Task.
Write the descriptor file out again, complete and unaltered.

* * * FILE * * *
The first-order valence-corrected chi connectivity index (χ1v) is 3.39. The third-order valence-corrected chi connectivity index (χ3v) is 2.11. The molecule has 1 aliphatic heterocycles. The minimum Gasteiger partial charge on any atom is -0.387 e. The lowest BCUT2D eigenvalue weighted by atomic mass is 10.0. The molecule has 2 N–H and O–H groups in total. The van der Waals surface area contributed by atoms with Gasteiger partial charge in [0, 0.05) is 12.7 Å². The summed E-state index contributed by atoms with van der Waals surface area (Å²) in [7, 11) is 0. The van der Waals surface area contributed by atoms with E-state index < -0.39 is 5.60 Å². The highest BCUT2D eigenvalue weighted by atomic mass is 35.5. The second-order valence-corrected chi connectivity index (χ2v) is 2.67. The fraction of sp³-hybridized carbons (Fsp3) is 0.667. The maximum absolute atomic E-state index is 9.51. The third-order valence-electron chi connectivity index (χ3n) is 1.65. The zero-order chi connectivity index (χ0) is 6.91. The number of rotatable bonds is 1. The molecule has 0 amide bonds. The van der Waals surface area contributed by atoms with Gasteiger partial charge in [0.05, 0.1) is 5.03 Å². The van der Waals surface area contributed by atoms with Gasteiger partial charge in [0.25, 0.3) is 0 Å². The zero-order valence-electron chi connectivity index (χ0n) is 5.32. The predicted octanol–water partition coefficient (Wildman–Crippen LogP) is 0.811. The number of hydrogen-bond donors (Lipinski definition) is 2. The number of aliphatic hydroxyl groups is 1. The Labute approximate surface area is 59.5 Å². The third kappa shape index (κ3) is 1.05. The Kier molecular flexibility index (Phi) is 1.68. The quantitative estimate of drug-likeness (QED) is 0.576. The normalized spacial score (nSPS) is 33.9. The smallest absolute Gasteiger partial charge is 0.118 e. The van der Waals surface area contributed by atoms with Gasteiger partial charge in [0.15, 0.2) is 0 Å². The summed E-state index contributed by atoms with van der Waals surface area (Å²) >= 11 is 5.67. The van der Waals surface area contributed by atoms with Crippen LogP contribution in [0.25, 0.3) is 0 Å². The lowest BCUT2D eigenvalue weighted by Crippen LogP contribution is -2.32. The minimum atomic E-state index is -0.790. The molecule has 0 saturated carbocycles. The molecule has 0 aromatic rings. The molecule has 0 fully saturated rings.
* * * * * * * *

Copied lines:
The first-order valence-corrected chi connectivity index (χ1v) is 3.39. The third-order valence-corrected chi connectivity index (χ3v) is 2.11. The molecule has 1 aliphatic heterocycles. The minimum Gasteiger partial charge on any atom is -0.387 e. The lowest BCUT2D eigenvalue weighted by atomic mass is 10.0. The molecule has 2 N–H and O–H groups in total. The van der Waals surface area contributed by atoms with Gasteiger partial charge in [0, 0.05) is 12.7 Å². The summed E-state index contributed by atoms with van der Waals surface area (Å²) in [7, 11) is 0. The van der Waals surface area contributed by atoms with E-state index < -0.39 is 5.60 Å². The highest BCUT2D eigenvalue weighted by atomic mass is 35.5. The second-order valence-corrected chi connectivity index (χ2v) is 2.67. The fraction of sp³-hybridized carbons (Fsp3) is 0.667. The maximum absolute atomic E-state index is 9.51. The third-order valence-electron chi connectivity index (χ3n) is 1.65. The zero-order chi connectivity index (χ0) is 6.91. The number of rotatable bonds is 1. The molecule has 0 amide bonds. The van der Waals surface area contributed by atoms with Gasteiger partial charge in [0.05, 0.1) is 5.03 Å². The van der Waals surface area contributed by atoms with Gasteiger partial charge in [0.25, 0.3) is 0 Å². The zero-order valence-electron chi connectivity index (χ0n) is 5.32. The predicted octanol–water partition coefficient (Wildman–Crippen LogP) is 0.811. The number of hydrogen-bond donors (Lipinski definition) is 2. The number of aliphatic hydroxyl groups is 1. The Labute approximate surface area is 59.5 Å². The third kappa shape index (κ3) is 1.05. The Kier molecular flexibility index (Phi) is 1.68. The quantitative estimate of drug-likeness (QED) is 0.576. The normalized spacial score (nSPS) is 33.9. The smallest absolute Gasteiger partial charge is 0.118 e. The van der Waals surface area contributed by atoms with Gasteiger partial charge in [0.15, 0.2) is 0 Å². The summed E-state index contributed by atoms with van der Waals surface area (Å²) >= 11 is 5.67. The van der Waals surface area contributed by atoms with Crippen LogP contribution in [0.25, 0.3) is 0 Å². The lowest BCUT2D eigenvalue weighted by Crippen LogP contribution is -2.32. The minimum atomic E-state index is -0.790. The molecule has 0 saturated carbocycles. The molecule has 0 aromatic rings. The molecule has 0 fully saturated rings.